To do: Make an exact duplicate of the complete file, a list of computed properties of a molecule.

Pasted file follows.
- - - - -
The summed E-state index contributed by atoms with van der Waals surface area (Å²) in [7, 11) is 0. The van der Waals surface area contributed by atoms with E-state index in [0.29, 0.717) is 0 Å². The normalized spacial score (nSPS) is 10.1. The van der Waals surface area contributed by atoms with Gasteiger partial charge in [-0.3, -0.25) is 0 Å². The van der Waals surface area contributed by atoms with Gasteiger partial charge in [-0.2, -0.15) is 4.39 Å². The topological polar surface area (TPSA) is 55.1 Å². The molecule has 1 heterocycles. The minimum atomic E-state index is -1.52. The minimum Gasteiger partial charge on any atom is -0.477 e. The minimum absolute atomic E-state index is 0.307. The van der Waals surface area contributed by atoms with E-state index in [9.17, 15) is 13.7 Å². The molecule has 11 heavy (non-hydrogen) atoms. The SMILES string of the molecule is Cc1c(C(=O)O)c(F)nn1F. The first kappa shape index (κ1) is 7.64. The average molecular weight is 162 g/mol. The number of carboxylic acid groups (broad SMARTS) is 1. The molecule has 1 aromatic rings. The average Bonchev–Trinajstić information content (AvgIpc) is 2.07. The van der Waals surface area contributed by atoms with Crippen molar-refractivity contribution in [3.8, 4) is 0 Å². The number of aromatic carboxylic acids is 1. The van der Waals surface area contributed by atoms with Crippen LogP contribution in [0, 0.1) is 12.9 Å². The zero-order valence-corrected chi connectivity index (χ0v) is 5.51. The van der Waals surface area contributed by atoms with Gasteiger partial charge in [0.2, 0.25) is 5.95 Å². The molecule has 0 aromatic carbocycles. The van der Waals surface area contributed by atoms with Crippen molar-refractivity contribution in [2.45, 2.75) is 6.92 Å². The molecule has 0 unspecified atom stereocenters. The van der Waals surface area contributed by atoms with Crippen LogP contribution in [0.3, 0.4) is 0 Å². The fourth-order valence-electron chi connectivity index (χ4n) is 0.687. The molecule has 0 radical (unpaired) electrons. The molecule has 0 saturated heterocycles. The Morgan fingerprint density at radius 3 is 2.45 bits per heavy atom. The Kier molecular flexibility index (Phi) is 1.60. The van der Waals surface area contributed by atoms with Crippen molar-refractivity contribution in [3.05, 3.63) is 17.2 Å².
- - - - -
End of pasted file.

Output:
The summed E-state index contributed by atoms with van der Waals surface area (Å²) in [7, 11) is 0. The van der Waals surface area contributed by atoms with E-state index in [0.29, 0.717) is 0 Å². The normalized spacial score (nSPS) is 10.1. The van der Waals surface area contributed by atoms with Gasteiger partial charge in [-0.3, -0.25) is 0 Å². The van der Waals surface area contributed by atoms with Gasteiger partial charge in [-0.2, -0.15) is 4.39 Å². The topological polar surface area (TPSA) is 55.1 Å². The molecule has 1 heterocycles. The minimum atomic E-state index is -1.52. The minimum Gasteiger partial charge on any atom is -0.477 e. The minimum absolute atomic E-state index is 0.307. The van der Waals surface area contributed by atoms with E-state index in [9.17, 15) is 13.7 Å². The molecule has 11 heavy (non-hydrogen) atoms. The SMILES string of the molecule is Cc1c(C(=O)O)c(F)nn1F. The first kappa shape index (κ1) is 7.64. The average molecular weight is 162 g/mol. The number of carboxylic acid groups (broad SMARTS) is 1. The molecule has 1 aromatic rings. The average Bonchev–Trinajstić information content (AvgIpc) is 2.07. The van der Waals surface area contributed by atoms with Crippen molar-refractivity contribution in [3.8, 4) is 0 Å². The number of aromatic carboxylic acids is 1. The van der Waals surface area contributed by atoms with Crippen LogP contribution in [0, 0.1) is 12.9 Å². The zero-order valence-corrected chi connectivity index (χ0v) is 5.51. The van der Waals surface area contributed by atoms with Gasteiger partial charge in [0.2, 0.25) is 5.95 Å². The molecule has 0 aromatic carbocycles. The van der Waals surface area contributed by atoms with Crippen molar-refractivity contribution in [2.45, 2.75) is 6.92 Å². The molecule has 0 unspecified atom stereocenters. The van der Waals surface area contributed by atoms with Crippen LogP contribution in [0.3, 0.4) is 0 Å². The fourth-order valence-electron chi connectivity index (χ4n) is 0.687. The molecule has 0 radical (unpaired) electrons. The molecule has 0 saturated heterocycles. The Morgan fingerprint density at radius 3 is 2.45 bits per heavy atom. The Kier molecular flexibility index (Phi) is 1.60. The van der Waals surface area contributed by atoms with Crippen molar-refractivity contribution in [3.05, 3.63) is 17.2 Å².